Expert Author Susan Leigh
Many organisations regard Continuous Professional Development as mandatory. You have to agree to undertake and make a commitment to ongoing training as part of the criteria for membership and for renewal of professional liability insurance. Every professional person should choose to commit to ongoing development as a way of learning what is happening in their field of expertise, learning new skills, refreshing old skills and sharing time with other professionals in their field.
The reality is, ongoing training makes common sense. For a professional person, being apprised of the latest techniques and developments is an important part of being able to do their job efficiently and effectively and keep pace with the competition. There is no guarantee that someone can learn enough from reading the trade magazines or the mail shots that are sent them from their professional memberships. And even if they do, reading an article may be beneficial and thought provoking, but it is no substitute for a day or two spent in a learning environment with the opportunity to focus, concentrate, ask questions and practice until proficient.
As a full time counsellor and hypnotherapist I value the opportunity to take time to continue my training. Even on occasion repeating training that I have already undertaken is fascinating and really useful. You may hear a different trainers' perspective, or there may be a new slant or interpretation of a technique, or course attendees may ask questions that take the training in a slightly different direction. Sometimes when I have repeated foundation course training that was originally taken years ago I have been reminded of techniques that I have not used for awhile, or I think of a particular client who would appreciate and work well with a certain piece of work. It is all valuable time spent refreshing skills.
Whatever field you work in, ongoing training offers important time away from the office in which to learn new techniques and skills. It provides a safe opportunity to practice them and be fine if mistakes are made or it takes time to become proficient. Sometimes there are useful ways to remember and refresh existing skills and maybe learn new ways to use what you have already learned and are regularly using.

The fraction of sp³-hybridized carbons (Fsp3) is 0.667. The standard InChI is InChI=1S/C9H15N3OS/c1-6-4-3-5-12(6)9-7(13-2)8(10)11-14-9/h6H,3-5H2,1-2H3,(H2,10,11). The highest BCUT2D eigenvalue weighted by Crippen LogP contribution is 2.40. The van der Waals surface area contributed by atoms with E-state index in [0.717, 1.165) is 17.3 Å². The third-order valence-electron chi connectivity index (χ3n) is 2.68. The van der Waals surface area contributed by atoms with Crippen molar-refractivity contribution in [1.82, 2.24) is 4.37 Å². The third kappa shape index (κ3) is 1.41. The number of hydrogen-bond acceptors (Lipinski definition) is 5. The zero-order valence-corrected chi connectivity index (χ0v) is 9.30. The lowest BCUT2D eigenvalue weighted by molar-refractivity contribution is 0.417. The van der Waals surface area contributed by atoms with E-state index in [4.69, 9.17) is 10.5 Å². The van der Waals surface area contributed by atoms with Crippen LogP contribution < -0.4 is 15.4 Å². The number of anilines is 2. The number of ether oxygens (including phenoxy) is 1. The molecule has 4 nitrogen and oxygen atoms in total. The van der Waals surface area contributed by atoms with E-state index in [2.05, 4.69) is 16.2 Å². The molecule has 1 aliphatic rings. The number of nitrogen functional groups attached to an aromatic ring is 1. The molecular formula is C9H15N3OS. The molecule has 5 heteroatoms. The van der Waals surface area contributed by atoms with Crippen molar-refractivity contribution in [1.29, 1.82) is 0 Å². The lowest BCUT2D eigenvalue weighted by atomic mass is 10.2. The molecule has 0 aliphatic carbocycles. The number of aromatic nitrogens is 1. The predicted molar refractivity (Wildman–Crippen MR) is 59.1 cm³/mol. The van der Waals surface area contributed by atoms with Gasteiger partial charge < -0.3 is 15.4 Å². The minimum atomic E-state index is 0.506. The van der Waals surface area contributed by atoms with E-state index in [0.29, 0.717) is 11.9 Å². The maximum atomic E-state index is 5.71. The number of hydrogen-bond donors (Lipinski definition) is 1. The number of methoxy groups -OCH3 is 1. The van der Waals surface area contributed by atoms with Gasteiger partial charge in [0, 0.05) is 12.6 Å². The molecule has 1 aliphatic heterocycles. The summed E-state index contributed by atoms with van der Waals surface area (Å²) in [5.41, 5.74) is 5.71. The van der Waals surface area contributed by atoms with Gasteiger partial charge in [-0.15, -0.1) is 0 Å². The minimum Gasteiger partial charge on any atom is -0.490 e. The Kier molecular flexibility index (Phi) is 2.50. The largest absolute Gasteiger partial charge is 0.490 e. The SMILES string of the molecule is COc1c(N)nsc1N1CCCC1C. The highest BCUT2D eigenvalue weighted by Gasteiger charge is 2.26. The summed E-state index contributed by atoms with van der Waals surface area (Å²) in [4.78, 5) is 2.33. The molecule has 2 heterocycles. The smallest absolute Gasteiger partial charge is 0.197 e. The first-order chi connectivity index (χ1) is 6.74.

Other course attendees can provide interesting learning opportunities too. They may share fascinating anecdotes and case histories, they may ask challenging, thought-provoking questions in class and often the conversations at break times can be valuable experiences too.
I have been fortunate enough to be able to attend some excellent residential workshops with some of the major names in the field of hypnotherapy. The classroom work and practical applications have always been remarkable. The time to devote to watching a master at work, hearing them relate their experiences and discuss new innovations is more than memorable.
But the break times have always been really interesting too. Discussing problems, difficult cases, even business worries with other professionals in a relaxed environment away from the office is a valuable use of time. Sometimes there is the opportunity to network with other professionals who have different specialisms, perhaps on occasion finding ways to forge an alliance or maybe share some joint business opportunities.
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